Derick Rethans 10:13

I can't imagine how much more complicated this gets when you have both intersection and union types in the same return type or parameter argument type.

George Peter Banyard 10:22

One of the primary reasons why it's currently not in the RFC, because it is already mind boggling. And although I think it shouldn't be that hard to like, add support for it down the line, because I've already split it mostly up so it should be easy to check: Oh, is this an intersection? Is this a union? And then you need to branch.

Derick Rethans 10:42

Luckily because standard types aren't included here, you also don't really have to think about coercive mode and strict mode for these types. Because that's simply not a thing.

George Peter Banyard 10:50

That's very convenient.

Derick Rethans 10:52

Is the future scope to this RFC?

George Peter Banyard 10:54

The obvious future scope is what I call composite types, is you have unions and intersections available in the same type. The main issue is mostly variance, because it's already complicated, adding more scope to it, it's going to make the variance go even harder. I think with most programming languages, the variance code is always complicated to read. While I was researching some of it, I managed to hit a couple of failures, which where with I think was Julia and the research paper I was it was just like focusing on a specific subset. And like, basically proving that it is correct. It's not a very big field. Professors at Imperial, which I've talked to, have been kind of helpful with giving some pointers. They mostly work with basically proper languages or compiled languages, which have this whole other set of implications. Apparently, they have like a bunch of issues about how you normalize the types like in an economical form, to make it easier to check. Which is probably one of the problems that will need to be addressed, when you get like such a intersection and union type. First, you normalize it to some canonical form, and then you work with it. But then the second issue is like how do you want the composite types to actually be? Is it oh, you have got parentheses when you want to mix and match? Or can you use like union precedence? I've heard both opinions. Basically, some people are very dead against using Union as a precedent.

Derick Rethans 12:14

My question is going to be, is this actually something people would use a lot?

George Peter Banyard 12:21

I don't think it would be used a ton. The moment you want to use it, it is very useful. One example is with the PSRs, the HTTP interfaces. Or if you want the link interface. Combining these multiple things gets it convenient. One of the reasons why I personally wanted as well, it's for streams. So currently, streams don't have any interface, don't have any classes. PHP basically internally checks when you call like certain string methods. For example, if you try to seek and you provide a user stream, it basically checks if you implement a seek method, which should be an interface. But you can't currently do that. Ideally, you would want to stream maybe like a base class, instead of having like a seekable stream, and rewindabe stream, or things like that. You basically just have interfaces. And then like if somebody wants a specific type of stream, just like a stream, which is seekable, which is rewindable. And other things. We already have that in SPL because there's an iterator. And we have a seekable iterator interface, which basically just ask: Oh, this is there's a seek method. I think it depends how you program. So if you separate the many things into interfaces, then you'll probably use intersections types a lot. If you use a maybe a more traditional PHP code base, which uses union types a lot. Union types are like going to be easier. And you want to reduce that.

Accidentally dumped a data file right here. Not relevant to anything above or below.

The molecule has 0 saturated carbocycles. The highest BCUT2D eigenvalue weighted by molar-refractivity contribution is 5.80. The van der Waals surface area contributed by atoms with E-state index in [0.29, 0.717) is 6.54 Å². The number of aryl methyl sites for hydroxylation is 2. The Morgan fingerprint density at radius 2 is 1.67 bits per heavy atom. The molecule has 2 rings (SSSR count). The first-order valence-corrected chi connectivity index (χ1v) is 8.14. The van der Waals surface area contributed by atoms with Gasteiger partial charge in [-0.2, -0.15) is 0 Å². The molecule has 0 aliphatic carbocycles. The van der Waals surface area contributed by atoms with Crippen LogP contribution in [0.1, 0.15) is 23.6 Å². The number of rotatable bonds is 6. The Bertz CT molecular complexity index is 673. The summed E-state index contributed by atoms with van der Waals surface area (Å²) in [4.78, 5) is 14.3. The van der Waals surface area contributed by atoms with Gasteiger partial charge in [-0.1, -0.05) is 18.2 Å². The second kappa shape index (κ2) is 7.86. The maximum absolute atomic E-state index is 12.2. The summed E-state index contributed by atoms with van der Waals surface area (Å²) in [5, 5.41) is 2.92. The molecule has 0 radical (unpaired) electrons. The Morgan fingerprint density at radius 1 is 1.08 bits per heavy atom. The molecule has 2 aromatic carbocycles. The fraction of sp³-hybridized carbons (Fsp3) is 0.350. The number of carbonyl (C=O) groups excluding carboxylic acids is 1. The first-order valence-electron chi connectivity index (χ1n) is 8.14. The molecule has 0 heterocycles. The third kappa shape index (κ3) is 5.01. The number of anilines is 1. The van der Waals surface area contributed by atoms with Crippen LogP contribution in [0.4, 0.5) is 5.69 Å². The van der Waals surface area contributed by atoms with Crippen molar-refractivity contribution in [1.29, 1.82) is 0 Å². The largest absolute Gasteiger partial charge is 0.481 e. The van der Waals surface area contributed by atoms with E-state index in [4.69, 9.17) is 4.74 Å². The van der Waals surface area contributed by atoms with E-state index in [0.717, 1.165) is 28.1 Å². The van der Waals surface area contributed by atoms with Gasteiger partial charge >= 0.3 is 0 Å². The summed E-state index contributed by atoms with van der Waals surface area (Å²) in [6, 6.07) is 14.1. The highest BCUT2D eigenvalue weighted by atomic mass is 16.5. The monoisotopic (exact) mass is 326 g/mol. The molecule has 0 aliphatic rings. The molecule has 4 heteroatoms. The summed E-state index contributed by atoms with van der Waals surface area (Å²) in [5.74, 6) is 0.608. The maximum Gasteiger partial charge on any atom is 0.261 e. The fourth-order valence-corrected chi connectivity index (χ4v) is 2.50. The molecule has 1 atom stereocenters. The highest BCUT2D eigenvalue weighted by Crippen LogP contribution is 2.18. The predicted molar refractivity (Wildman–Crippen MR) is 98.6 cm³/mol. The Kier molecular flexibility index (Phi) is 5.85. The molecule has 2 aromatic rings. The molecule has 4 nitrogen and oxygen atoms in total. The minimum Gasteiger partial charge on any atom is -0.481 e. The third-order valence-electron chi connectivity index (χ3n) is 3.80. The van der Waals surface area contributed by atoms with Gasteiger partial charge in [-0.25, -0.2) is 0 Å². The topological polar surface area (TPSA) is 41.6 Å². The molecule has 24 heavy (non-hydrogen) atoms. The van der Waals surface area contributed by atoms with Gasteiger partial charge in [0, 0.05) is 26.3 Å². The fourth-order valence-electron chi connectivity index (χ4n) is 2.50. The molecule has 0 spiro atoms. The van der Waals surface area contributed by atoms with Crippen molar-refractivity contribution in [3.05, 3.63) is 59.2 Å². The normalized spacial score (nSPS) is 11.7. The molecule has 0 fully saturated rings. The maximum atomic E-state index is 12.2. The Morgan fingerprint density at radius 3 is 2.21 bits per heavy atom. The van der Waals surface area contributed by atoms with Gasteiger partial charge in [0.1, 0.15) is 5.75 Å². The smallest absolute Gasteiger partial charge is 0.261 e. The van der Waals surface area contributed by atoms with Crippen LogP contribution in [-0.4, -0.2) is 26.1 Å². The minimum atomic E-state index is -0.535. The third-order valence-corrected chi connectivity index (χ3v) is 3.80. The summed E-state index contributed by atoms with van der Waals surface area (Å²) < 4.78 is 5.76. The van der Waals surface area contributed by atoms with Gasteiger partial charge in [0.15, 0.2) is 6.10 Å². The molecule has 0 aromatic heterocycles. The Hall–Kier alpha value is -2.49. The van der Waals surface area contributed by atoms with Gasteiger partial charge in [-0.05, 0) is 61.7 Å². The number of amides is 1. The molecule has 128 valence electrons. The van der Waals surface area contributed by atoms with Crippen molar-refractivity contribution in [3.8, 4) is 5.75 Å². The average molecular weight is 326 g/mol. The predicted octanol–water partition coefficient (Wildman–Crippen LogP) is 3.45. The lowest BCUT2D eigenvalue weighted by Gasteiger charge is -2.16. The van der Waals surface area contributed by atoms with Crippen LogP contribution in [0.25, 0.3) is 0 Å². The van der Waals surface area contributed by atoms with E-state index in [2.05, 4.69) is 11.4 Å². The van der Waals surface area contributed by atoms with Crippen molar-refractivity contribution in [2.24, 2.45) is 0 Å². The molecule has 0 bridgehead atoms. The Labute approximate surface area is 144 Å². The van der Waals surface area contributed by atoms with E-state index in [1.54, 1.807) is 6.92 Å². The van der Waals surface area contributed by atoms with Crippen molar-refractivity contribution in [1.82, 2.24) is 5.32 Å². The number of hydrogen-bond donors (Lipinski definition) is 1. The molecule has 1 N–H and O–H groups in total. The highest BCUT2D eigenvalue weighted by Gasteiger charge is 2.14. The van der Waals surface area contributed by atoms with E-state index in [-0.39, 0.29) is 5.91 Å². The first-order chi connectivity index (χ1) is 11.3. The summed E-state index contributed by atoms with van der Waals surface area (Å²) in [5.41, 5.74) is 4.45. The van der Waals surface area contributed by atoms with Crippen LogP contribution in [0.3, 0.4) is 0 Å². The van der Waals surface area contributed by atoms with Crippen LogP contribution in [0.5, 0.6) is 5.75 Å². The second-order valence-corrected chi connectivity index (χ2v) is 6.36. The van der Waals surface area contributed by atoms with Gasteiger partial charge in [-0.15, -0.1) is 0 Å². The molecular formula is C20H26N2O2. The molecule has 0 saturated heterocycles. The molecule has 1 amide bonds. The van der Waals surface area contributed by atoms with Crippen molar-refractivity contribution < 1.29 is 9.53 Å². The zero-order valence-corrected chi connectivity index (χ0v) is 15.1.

Derick Rethans 13:32

Would you think that lots of people already use union types because it's pretty new as well. Isn't it?

George Peter Banyard 13:38

Union types are being implemented in various different libraries. PSRs are updating the interfaces to use union types. One use case, I also have a special method, which was taken the date, it takes a union of like a DateTime interface, a string or an integer. Although intersections types are really new, you hear people when union types were being introduced, you heard people saying, I would promote bad cleaning habits, you shouldn't have one specific type. And if you're using a union, you have a design issue. And I had many people complaining to me why and intersection types of see? Why they haven't intersection types being introduced first, because intersection types are more useful. But then you see other people telling us like, I don't see the point in intersection types. Why would you use an intersection type, just use your concrete class, because that's what you're going to type anyway.